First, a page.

Some students, I believe, remember the raw significance of their inspired insight as they progress to higher levels of ability and skill — they remember to notice new things — they remember mindfulness. It’s a subtle change in thinking, says Langer, although not difficult to make once we realize how stuck we are in culture, language, and modes of thought that limit our potential. Social psychology education provides a wonderful opportunity to shed light upon mindfulness and mindlessness. Experimental social psychology is full of examples of the price people can pay for mindless learning, or mindless assimilation of their ‘culture’. Research by Chanowitz and Langer (1981), for example, demonstrates the negative consequences of mindless reading of medical information. They provided students with information booklets about a disorder called “chromosythosis”, a condition that could lead to diminished hearing. Some of the students were told that 80% of the population had the disorder and they were asked to imagine how they might help themselves if they were diagnosed as having “chromosythosis”. Another group was told that only 10% of the population had it, making the disease seem less relevant to them, and they were simply asked to read through the information booklets. All students were then tested to see if they had the disorder and all were told that, yes, they did indeed have it.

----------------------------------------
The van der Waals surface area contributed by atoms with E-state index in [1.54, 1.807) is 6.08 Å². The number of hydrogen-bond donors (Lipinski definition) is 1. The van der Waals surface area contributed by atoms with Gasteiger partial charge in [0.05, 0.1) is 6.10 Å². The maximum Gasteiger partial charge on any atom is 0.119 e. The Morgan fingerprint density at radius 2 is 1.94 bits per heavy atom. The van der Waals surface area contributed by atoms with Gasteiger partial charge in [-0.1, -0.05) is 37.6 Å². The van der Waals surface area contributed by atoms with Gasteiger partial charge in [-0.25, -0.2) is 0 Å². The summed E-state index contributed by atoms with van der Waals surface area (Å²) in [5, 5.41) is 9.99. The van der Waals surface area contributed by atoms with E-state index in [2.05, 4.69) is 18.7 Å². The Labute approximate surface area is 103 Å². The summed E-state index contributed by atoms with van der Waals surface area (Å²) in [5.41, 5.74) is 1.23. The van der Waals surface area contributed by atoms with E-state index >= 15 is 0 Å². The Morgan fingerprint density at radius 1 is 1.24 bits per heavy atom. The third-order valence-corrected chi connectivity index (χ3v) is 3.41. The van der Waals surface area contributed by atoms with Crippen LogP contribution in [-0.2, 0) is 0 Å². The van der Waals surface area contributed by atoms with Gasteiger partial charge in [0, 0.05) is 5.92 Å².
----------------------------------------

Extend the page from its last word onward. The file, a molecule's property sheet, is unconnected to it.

In the next phase of the experiment, participants were tested using a series of objective hearing tests. Those participants who were led to believe that the disorder was less relevant to them and who simply read through the information booklets, performed significantly worse on the hearing tests than the group who were led to believe that the disorder was potentially relevant to them and who also thought through the consequences of having the disorder. Langer describes this as one example of the negative effects of premature cognitive commitments. Specifically, when information is mindlessly received and accepted without critical question or creative ‘what if’ deliberation, we run the risk of implicitly committing to a singular, rigid understanding of the information. When later we are faced with a situation where this ‘prior learning’ is brought to bear on our action in context, we may find ourselves functionally constrained by the rigid understanding we have implicitly established. Mindless reading and mindless learning result in mindless reactivity.